Gee, why would Tariq Ramadan, the grandson of Muslim Brotherhood founder Hasan al-Banna, echo the same sentiment as Barack Obama, British Prime Minister David Cameron, and Muslim Brotherhood front groups when it comes to ISIS? Yes, Ramadan is the latest to insist that the Islamic State – founded by Abu Bakr al-Baghdadi, who has a PhD in Islamic Studies from the University of Baghdad – is not Islamic.
An ‘Islamic Caliphate’, a ‘Caliph’ – terms that now in headlines across the globe, mostly thanks to one extremist group, The Islamic State of Iraq and the Levant (ISIL).
As ISIL captures territory declaring their caliphate, minorities have fled and journalists have been beheaded.
Abu-Bakr al-Baghdadi, the leader of ISIL, has called on Muslims to take up arms, and thousands of fighters from around the world have travelled to Syria and Iraq to fight for the self-declared caliphate.
The group’s actions are causing a backlash among Muslims who see ISIL – also known as Daesh – in contrast to their religion and past caliphates famed for tolerance.
More than 120 Muslim scholars have released a letter where they call ISIL un-Islamic and argue that the group is incorrectly using scripture to support its cause.
“They [ISIL] are distorting the whole message. So we have to respond to this by saying … what you are doing, killing innocent people, implementing so-called ‘Sharia’ or the so-called ‘Islamic State’, this is against everything that is coming from Islam,” says Tariq Ramadan, a prominent Islamic scholar.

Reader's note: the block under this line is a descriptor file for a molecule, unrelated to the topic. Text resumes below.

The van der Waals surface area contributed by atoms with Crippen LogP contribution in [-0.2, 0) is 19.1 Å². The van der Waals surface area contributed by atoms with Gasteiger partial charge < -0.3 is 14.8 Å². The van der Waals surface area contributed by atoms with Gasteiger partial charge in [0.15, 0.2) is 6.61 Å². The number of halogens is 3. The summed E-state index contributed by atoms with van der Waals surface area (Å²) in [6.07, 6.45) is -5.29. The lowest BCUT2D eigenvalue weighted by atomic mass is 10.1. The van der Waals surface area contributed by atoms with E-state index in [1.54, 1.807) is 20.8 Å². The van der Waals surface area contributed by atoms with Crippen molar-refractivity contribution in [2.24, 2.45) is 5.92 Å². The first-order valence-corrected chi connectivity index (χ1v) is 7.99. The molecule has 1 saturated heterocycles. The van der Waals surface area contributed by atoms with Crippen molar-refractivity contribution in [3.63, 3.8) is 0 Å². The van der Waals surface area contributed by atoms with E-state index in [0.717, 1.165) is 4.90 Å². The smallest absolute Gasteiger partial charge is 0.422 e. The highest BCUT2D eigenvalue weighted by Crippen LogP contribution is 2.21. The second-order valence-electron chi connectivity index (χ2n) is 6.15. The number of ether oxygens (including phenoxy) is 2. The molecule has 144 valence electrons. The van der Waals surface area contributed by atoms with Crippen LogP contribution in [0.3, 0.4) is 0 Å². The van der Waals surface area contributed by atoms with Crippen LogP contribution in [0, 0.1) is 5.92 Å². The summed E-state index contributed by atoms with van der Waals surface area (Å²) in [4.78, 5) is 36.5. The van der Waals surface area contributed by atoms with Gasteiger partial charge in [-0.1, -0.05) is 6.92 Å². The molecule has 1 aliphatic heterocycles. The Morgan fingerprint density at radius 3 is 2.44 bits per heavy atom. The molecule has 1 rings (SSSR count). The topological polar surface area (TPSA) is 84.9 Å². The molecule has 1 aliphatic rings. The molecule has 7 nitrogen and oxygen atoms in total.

“It is not a caliphate,” Ramadan says about ISIL. “It is just people playing with politics referring to religious sources. And this is why [as] Muslim scholars, Muslim intellectuals, we have to be quite clear about this. We have to speak the truth and be quite clear about the fact that if they are not representing what are the Islamic principles, many of the dictators today are not representing Islam either.
Of course, what Ramadan will not say is that his grandfather founded the Brotherhood to re-establish… the Islamic Caliphate; it was the very same empire that did to Armenian Christians exactly what al-Baghdadi’s ISIS is doing in Iraq and Syria.
Ramadan wears his Muslim Brotherhood heritage as a badge of honor; he does not reject it. That Muslim Brotherhood history includes an alliance with Nazi Germany. Today, the Brotherhood’s spiritual leader Yusuf al-Qaradawi is denouncing al-Baghdadi’s Caliphate as well. Unlike Ramadan, however, al-Qaradawi doesn’t have to convey Islamic moderation of Ijtihad. Al-Qaradawi denounced al-Baghdadi for a different reason.
He wants the Caliphate in Turkey, exactly where Ramadan’s grandfather wanted it. Little more than two years ago, Ramadan and al-Qaradawi were on-hand in Qatar to launch an Islamic research center led by Ramadan. This would seem to suggest that both men are on the same page when it comes to the issue of a Caliphate.
The only thing more amazing than the unmitigated gall of people like Ramadan who say these things is how little push-back there is from the West when people like him and Obama say them: